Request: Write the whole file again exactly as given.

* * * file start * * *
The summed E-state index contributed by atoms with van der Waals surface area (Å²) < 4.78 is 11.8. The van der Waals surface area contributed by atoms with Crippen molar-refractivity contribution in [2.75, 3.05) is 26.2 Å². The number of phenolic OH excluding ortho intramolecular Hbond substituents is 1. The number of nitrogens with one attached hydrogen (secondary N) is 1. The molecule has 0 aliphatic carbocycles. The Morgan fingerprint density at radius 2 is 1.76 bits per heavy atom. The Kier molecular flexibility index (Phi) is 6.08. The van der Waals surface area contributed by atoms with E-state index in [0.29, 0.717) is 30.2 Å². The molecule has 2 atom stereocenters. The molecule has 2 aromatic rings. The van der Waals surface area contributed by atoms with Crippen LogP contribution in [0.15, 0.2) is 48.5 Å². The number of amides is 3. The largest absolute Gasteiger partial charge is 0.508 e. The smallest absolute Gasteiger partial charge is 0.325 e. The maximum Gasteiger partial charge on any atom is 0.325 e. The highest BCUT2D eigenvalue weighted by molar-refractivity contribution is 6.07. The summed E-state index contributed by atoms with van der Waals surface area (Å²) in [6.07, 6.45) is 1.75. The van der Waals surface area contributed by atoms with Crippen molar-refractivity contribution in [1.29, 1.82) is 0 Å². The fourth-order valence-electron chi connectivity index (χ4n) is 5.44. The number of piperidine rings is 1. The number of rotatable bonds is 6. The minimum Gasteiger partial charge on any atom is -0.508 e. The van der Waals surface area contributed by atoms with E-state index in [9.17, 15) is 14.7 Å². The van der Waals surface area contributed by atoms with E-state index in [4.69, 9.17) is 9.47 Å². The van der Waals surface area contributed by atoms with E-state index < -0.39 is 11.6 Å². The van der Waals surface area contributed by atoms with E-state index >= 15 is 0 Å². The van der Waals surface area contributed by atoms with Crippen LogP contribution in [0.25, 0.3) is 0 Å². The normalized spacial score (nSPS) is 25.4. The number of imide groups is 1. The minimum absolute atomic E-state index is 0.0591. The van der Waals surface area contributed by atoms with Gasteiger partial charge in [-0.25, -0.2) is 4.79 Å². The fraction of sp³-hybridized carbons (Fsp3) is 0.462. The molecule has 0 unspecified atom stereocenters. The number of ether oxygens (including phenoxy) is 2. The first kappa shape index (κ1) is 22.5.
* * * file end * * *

The summed E-state index contributed by atoms with van der Waals surface area (Å²) < 4.78 is 11.8. The van der Waals surface area contributed by atoms with Crippen molar-refractivity contribution in [2.75, 3.05) is 26.2 Å². The number of phenolic OH excluding ortho intramolecular Hbond substituents is 1. The number of nitrogens with one attached hydrogen (secondary N) is 1. The molecule has 0 aliphatic carbocycles. The Morgan fingerprint density at radius 2 is 1.76 bits per heavy atom. The Kier molecular flexibility index (Phi) is 6.08. The van der Waals surface area contributed by atoms with E-state index in [0.29, 0.717) is 30.2 Å². The molecule has 2 atom stereocenters. The molecule has 2 aromatic rings. The van der Waals surface area contributed by atoms with Crippen LogP contribution in [0.15, 0.2) is 48.5 Å². The number of amides is 3. The largest absolute Gasteiger partial charge is 0.508 e. The smallest absolute Gasteiger partial charge is 0.325 e. The maximum Gasteiger partial charge on any atom is 0.325 e. The highest BCUT2D eigenvalue weighted by molar-refractivity contribution is 6.07. The summed E-state index contributed by atoms with van der Waals surface area (Å²) in [6.07, 6.45) is 1.75. The van der Waals surface area contributed by atoms with Crippen molar-refractivity contribution in [1.29, 1.82) is 0 Å². The fourth-order valence-electron chi connectivity index (χ4n) is 5.44. The number of piperidine rings is 1. The number of rotatable bonds is 6. The minimum Gasteiger partial charge on any atom is -0.508 e. The van der Waals surface area contributed by atoms with E-state index in [9.17, 15) is 14.7 Å². The van der Waals surface area contributed by atoms with E-state index in [4.69, 9.17) is 9.47 Å². The van der Waals surface area contributed by atoms with E-state index < -0.39 is 11.6 Å². The van der Waals surface area contributed by atoms with E-state index >= 15 is 0 Å². The van der Waals surface area contributed by atoms with Crippen LogP contribution in [0.25, 0.3) is 0 Å². The normalized spacial score (nSPS) is 25.4. The number of imide groups is 1. The minimum absolute atomic E-state index is 0.0591. The van der Waals surface area contributed by atoms with Gasteiger partial charge in [-0.25, -0.2) is 4.79 Å². The fraction of sp³-hybridized carbons (Fsp3) is 0.462. The molecule has 0 unspecified atom stereocenters. The number of ether oxygens (including phenoxy) is 2. The first kappa shape index (κ1) is 22.5.